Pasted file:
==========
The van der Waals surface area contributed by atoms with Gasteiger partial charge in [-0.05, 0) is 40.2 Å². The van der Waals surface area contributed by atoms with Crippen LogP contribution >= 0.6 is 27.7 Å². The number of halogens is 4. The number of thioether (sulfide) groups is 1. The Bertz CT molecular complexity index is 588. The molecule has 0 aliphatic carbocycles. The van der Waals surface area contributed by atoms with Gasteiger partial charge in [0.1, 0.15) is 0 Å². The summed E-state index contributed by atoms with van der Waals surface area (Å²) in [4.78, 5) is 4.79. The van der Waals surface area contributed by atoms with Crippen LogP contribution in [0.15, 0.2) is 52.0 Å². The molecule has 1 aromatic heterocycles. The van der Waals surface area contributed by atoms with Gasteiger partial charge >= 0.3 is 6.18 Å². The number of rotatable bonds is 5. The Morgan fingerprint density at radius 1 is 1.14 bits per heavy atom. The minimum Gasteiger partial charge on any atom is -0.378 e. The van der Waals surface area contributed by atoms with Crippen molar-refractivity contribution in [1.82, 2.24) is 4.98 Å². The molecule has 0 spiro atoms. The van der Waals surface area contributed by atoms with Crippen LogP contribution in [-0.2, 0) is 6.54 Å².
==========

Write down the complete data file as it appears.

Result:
The van der Waals surface area contributed by atoms with Gasteiger partial charge in [-0.05, 0) is 40.2 Å². The van der Waals surface area contributed by atoms with Crippen LogP contribution >= 0.6 is 27.7 Å². The number of halogens is 4. The number of thioether (sulfide) groups is 1. The Bertz CT molecular complexity index is 588. The molecule has 0 aliphatic carbocycles. The van der Waals surface area contributed by atoms with Gasteiger partial charge in [0.1, 0.15) is 0 Å². The summed E-state index contributed by atoms with van der Waals surface area (Å²) in [4.78, 5) is 4.79. The van der Waals surface area contributed by atoms with Crippen LogP contribution in [0.15, 0.2) is 52.0 Å². The molecule has 1 aromatic heterocycles. The van der Waals surface area contributed by atoms with Gasteiger partial charge >= 0.3 is 6.18 Å². The number of rotatable bonds is 5. The Morgan fingerprint density at radius 1 is 1.14 bits per heavy atom. The minimum Gasteiger partial charge on any atom is -0.378 e. The van der Waals surface area contributed by atoms with Crippen molar-refractivity contribution in [1.82, 2.24) is 4.98 Å². The molecule has 0 spiro atoms. The van der Waals surface area contributed by atoms with Crippen LogP contribution in [-0.2, 0) is 6.54 Å².